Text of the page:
Spot UV Gloss is the perfect way to draw attention to an art item. The gloss ink is UV cured. The effect imparts a shiny, glossy area on whatever you put it on – like a spotlight! It is best contrasted with something non shiny.
Matte Lamination is the strongest matte effect there is for paper packaging. Lamination is a heat sealed layer of plastic that results in a velvety smooth, hard surface. You contrast that with a spot UV gloss, and you got yourself a good look! You can also consider a less pronounced effect but by doing spot gloss on regualr paper, or even uncoated matte paper. It’s all about the look you want.
The cost for spot UV gloss is not bad but is dependent on the matte counterpart you go with. Matte lamination has a cost all on its own. The good news is that it is a one price fits all type of effect, so one price covers your entire package and it is not dependent on amount of coverage.
What can you put gloss ink on? Most frequently clients choose to accent lettering, squiggles, logo, art images, or just an area of the packaging.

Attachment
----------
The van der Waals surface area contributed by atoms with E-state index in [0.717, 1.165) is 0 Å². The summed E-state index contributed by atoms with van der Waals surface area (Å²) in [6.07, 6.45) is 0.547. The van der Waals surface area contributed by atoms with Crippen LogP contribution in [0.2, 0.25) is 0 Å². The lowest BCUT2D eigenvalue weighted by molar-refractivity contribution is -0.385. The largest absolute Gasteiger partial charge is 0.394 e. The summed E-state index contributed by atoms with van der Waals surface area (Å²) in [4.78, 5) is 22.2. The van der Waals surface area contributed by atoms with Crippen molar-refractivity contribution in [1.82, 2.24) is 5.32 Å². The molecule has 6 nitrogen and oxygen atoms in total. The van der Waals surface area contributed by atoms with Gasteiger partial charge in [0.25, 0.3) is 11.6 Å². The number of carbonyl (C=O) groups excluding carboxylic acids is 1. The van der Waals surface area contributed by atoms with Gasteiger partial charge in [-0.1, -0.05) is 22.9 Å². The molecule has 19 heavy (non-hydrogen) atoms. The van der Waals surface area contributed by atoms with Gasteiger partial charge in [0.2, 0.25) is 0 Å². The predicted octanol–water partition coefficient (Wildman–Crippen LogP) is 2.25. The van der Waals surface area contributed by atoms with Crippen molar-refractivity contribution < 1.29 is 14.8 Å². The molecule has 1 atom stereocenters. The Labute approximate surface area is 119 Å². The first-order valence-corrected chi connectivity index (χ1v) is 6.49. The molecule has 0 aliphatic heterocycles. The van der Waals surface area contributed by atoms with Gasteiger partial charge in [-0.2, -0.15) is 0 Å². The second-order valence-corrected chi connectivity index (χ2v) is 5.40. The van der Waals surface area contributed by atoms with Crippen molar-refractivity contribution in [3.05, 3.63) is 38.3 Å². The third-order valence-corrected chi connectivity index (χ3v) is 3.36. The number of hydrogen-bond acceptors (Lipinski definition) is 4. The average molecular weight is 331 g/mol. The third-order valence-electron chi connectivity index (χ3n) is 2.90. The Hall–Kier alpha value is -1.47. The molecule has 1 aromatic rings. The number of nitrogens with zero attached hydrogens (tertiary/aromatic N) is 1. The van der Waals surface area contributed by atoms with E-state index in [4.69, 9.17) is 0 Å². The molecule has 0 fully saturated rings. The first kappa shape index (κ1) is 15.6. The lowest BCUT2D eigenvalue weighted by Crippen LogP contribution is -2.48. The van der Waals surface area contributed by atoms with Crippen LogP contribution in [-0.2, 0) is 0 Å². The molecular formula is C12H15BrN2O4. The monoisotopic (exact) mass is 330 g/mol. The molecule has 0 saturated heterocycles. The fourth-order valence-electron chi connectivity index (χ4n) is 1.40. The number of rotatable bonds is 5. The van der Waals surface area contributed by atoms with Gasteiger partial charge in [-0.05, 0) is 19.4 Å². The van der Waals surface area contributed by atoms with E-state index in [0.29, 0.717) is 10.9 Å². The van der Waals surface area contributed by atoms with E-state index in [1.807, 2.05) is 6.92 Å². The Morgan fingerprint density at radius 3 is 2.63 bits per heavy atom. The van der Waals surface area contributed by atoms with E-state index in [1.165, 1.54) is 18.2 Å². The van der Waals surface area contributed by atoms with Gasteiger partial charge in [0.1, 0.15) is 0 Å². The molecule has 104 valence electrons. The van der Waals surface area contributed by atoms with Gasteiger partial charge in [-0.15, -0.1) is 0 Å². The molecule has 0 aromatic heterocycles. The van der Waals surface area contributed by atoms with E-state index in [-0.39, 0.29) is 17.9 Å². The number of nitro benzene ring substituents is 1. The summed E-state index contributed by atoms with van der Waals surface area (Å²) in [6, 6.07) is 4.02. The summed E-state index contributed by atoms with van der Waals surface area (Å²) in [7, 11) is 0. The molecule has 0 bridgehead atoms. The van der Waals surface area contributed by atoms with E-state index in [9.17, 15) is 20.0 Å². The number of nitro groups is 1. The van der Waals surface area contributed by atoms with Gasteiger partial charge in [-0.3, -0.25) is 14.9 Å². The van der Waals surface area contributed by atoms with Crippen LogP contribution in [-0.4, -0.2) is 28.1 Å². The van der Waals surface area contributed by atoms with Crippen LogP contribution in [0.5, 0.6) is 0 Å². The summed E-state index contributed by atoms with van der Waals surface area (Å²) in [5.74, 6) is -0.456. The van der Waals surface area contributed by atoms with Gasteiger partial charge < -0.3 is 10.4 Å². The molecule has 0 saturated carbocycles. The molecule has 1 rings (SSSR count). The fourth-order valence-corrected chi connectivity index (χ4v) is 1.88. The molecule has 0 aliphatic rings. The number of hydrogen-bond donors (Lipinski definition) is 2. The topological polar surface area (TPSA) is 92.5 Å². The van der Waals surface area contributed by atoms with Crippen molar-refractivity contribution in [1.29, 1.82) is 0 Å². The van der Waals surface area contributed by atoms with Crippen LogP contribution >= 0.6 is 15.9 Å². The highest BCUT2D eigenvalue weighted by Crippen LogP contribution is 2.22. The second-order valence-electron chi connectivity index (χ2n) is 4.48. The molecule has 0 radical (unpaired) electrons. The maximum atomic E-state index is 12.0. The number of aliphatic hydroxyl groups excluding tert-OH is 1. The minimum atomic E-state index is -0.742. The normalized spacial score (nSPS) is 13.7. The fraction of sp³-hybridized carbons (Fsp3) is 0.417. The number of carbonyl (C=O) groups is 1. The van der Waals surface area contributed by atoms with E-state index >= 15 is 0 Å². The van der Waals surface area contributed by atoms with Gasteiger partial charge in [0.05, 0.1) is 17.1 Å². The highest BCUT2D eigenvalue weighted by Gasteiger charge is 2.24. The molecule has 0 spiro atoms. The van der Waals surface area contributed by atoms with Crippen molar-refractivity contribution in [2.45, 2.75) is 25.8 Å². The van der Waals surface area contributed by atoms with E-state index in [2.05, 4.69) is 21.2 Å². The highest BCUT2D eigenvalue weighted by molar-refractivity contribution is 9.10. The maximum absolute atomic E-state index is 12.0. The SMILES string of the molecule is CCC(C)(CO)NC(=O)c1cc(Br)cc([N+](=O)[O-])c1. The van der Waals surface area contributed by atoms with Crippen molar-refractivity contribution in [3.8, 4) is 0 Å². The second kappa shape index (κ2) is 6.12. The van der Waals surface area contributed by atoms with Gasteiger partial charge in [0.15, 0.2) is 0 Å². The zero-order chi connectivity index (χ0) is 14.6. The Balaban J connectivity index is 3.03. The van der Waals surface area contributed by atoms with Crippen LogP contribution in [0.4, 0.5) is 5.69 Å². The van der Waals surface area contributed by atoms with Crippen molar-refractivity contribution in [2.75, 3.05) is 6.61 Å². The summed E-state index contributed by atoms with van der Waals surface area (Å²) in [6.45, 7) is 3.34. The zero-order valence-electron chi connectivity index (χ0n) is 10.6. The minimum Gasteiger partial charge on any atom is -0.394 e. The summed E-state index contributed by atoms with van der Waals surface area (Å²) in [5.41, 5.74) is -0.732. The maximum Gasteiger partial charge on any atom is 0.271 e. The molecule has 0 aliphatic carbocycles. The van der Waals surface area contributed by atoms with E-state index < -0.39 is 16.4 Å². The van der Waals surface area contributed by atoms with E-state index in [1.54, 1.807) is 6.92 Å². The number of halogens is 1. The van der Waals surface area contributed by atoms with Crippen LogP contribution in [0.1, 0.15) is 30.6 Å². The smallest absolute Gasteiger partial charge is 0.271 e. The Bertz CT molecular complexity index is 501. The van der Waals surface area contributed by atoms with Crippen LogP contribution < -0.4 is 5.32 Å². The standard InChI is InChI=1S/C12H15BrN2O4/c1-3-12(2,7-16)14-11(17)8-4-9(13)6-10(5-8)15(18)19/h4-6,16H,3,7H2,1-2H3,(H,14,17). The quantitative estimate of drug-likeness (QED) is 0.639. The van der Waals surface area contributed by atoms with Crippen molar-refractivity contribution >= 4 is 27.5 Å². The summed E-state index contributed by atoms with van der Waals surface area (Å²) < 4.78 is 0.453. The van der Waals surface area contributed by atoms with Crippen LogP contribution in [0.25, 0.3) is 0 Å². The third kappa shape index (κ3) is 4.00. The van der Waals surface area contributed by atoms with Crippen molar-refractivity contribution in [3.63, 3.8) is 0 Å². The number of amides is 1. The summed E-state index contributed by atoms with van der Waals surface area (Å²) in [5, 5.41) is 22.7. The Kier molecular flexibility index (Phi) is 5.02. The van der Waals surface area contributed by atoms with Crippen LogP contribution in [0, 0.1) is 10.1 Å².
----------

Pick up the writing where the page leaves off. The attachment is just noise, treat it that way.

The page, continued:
We did have one very creative client put a droplet of spot gloss on a package that looked like a spill. Come think of it, we had another client use spot gloss to illustrate a beast spewing something…that’s creative too. We keep telling you, we have the most creative clients there are. You should join them.
Use Spot UV Gloss to spotlight an element of your art and contrast with Matte Lamination for the strongest effect.
Spot gloss is flat, and not raised. You can combine it with embossing if you need to. Registration is always challenging with lining up effects.
What media does spot gloss work best on? Mostly paper. You can’t use it on linen or leather materials. You can do some special gloss effects on discs with a different technique. art layer
How do you set it up in the artwork? Much like other special effects, you give it its own layer in the art and designate an ink to represent it (usually cyan).
To proof spot gloss you are going to need something special. You knew we’d say that, didn’t you? You can see the effect layer on psd softproofs but you can’t see what it really looks like. You can see it printed on a digital proof in the color you chose…that gives you some idea. But to really proof this, you need to have a press proof which requires films and set up of the press. You also need matte lamination on that proof or the paper stock (uncoated, etc.) to see if you like the way it turned out. If you don’t like it, you go back and change your art. You are out the cost of the films and printing plates, but certainly not as expensive as reprinting the order.